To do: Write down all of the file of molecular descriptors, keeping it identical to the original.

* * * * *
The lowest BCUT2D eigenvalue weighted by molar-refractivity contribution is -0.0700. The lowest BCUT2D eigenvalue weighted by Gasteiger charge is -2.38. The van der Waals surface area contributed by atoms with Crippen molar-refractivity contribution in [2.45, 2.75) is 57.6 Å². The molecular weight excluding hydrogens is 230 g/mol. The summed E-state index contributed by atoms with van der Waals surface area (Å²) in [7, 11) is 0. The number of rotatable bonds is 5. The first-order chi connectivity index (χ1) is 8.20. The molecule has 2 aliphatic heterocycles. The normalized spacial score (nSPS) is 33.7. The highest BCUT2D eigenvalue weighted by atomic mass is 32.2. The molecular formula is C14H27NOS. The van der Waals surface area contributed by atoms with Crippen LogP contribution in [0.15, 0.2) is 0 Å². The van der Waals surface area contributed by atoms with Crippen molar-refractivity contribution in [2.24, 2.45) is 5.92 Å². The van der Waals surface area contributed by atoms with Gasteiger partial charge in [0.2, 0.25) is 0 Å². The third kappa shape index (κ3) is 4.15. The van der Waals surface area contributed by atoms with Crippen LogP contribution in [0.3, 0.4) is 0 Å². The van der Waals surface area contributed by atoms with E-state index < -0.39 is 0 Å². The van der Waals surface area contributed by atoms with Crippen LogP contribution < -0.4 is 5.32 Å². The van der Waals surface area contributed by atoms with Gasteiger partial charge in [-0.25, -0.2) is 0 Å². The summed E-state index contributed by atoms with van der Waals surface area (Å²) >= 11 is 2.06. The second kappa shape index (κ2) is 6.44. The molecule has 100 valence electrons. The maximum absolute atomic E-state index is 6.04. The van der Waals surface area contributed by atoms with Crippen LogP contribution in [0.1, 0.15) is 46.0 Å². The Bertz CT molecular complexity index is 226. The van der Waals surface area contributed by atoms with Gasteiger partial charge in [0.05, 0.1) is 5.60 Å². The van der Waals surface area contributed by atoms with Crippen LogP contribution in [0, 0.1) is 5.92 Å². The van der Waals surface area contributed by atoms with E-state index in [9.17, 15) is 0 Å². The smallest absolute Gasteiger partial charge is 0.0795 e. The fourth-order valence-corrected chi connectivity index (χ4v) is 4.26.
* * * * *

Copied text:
The lowest BCUT2D eigenvalue weighted by molar-refractivity contribution is -0.0700. The lowest BCUT2D eigenvalue weighted by Gasteiger charge is -2.38. The van der Waals surface area contributed by atoms with Crippen molar-refractivity contribution in [2.45, 2.75) is 57.6 Å². The molecular weight excluding hydrogens is 230 g/mol. The summed E-state index contributed by atoms with van der Waals surface area (Å²) in [7, 11) is 0. The number of rotatable bonds is 5. The first-order chi connectivity index (χ1) is 8.20. The molecule has 2 aliphatic heterocycles. The normalized spacial score (nSPS) is 33.7. The highest BCUT2D eigenvalue weighted by atomic mass is 32.2. The molecular formula is C14H27NOS. The van der Waals surface area contributed by atoms with Crippen LogP contribution in [0.15, 0.2) is 0 Å². The van der Waals surface area contributed by atoms with Crippen molar-refractivity contribution in [2.24, 2.45) is 5.92 Å². The van der Waals surface area contributed by atoms with Gasteiger partial charge in [0.2, 0.25) is 0 Å². The third kappa shape index (κ3) is 4.15. The van der Waals surface area contributed by atoms with Crippen LogP contribution in [0.3, 0.4) is 0 Å². The van der Waals surface area contributed by atoms with E-state index < -0.39 is 0 Å². The van der Waals surface area contributed by atoms with Crippen LogP contribution < -0.4 is 5.32 Å². The van der Waals surface area contributed by atoms with Gasteiger partial charge in [-0.25, -0.2) is 0 Å². The summed E-state index contributed by atoms with van der Waals surface area (Å²) >= 11 is 2.06. The second kappa shape index (κ2) is 6.44. The molecule has 100 valence electrons. The maximum absolute atomic E-state index is 6.04. The van der Waals surface area contributed by atoms with Crippen LogP contribution in [0.1, 0.15) is 46.0 Å². The Bertz CT molecular complexity index is 226. The van der Waals surface area contributed by atoms with Gasteiger partial charge in [0.05, 0.1) is 5.60 Å². The van der Waals surface area contributed by atoms with Crippen LogP contribution in [0, 0.1) is 5.92 Å². The van der Waals surface area contributed by atoms with E-state index in [9.17, 15) is 0 Å². The smallest absolute Gasteiger partial charge is 0.0795 e. The fourth-order valence-corrected chi connectivity index (χ4v) is 4.26.